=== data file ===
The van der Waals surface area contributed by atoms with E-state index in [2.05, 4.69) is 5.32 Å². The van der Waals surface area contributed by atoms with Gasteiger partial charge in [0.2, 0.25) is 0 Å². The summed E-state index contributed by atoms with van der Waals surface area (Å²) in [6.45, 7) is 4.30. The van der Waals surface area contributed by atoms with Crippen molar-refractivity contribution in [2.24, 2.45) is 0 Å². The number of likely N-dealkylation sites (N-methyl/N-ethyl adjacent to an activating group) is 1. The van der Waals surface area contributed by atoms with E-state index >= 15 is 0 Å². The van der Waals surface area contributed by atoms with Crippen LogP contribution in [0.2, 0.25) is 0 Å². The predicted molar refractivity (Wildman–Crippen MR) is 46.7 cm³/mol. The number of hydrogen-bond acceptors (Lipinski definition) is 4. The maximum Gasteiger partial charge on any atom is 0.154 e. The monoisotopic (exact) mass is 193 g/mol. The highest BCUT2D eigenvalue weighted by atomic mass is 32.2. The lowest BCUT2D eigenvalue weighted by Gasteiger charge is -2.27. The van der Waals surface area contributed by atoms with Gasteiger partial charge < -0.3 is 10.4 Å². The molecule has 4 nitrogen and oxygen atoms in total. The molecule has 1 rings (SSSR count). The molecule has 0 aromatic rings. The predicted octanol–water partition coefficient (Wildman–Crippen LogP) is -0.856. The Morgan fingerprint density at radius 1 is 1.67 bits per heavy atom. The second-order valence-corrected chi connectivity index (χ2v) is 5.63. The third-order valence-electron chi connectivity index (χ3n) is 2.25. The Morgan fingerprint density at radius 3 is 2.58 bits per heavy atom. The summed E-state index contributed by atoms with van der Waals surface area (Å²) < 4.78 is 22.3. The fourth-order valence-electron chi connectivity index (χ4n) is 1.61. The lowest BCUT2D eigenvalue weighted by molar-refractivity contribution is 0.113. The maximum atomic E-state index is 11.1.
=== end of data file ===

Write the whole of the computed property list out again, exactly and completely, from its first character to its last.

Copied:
The van der Waals surface area contributed by atoms with E-state index in [2.05, 4.69) is 5.32 Å². The van der Waals surface area contributed by atoms with Gasteiger partial charge in [0.2, 0.25) is 0 Å². The summed E-state index contributed by atoms with van der Waals surface area (Å²) in [6.45, 7) is 4.30. The van der Waals surface area contributed by atoms with Crippen molar-refractivity contribution in [2.24, 2.45) is 0 Å². The number of likely N-dealkylation sites (N-methyl/N-ethyl adjacent to an activating group) is 1. The van der Waals surface area contributed by atoms with E-state index >= 15 is 0 Å². The van der Waals surface area contributed by atoms with Crippen LogP contribution in [0.2, 0.25) is 0 Å². The predicted molar refractivity (Wildman–Crippen MR) is 46.7 cm³/mol. The number of hydrogen-bond acceptors (Lipinski definition) is 4. The maximum Gasteiger partial charge on any atom is 0.154 e. The monoisotopic (exact) mass is 193 g/mol. The highest BCUT2D eigenvalue weighted by atomic mass is 32.2. The lowest BCUT2D eigenvalue weighted by Gasteiger charge is -2.27. The van der Waals surface area contributed by atoms with Gasteiger partial charge < -0.3 is 10.4 Å². The molecule has 4 nitrogen and oxygen atoms in total. The molecule has 1 rings (SSSR count). The molecule has 0 aromatic rings. The predicted octanol–water partition coefficient (Wildman–Crippen LogP) is -0.856. The Morgan fingerprint density at radius 1 is 1.67 bits per heavy atom. The second-order valence-corrected chi connectivity index (χ2v) is 5.63. The third-order valence-electron chi connectivity index (χ3n) is 2.25. The Morgan fingerprint density at radius 3 is 2.58 bits per heavy atom. The summed E-state index contributed by atoms with van der Waals surface area (Å²) < 4.78 is 22.3. The fourth-order valence-electron chi connectivity index (χ4n) is 1.61. The lowest BCUT2D eigenvalue weighted by molar-refractivity contribution is 0.113. The maximum atomic E-state index is 11.1.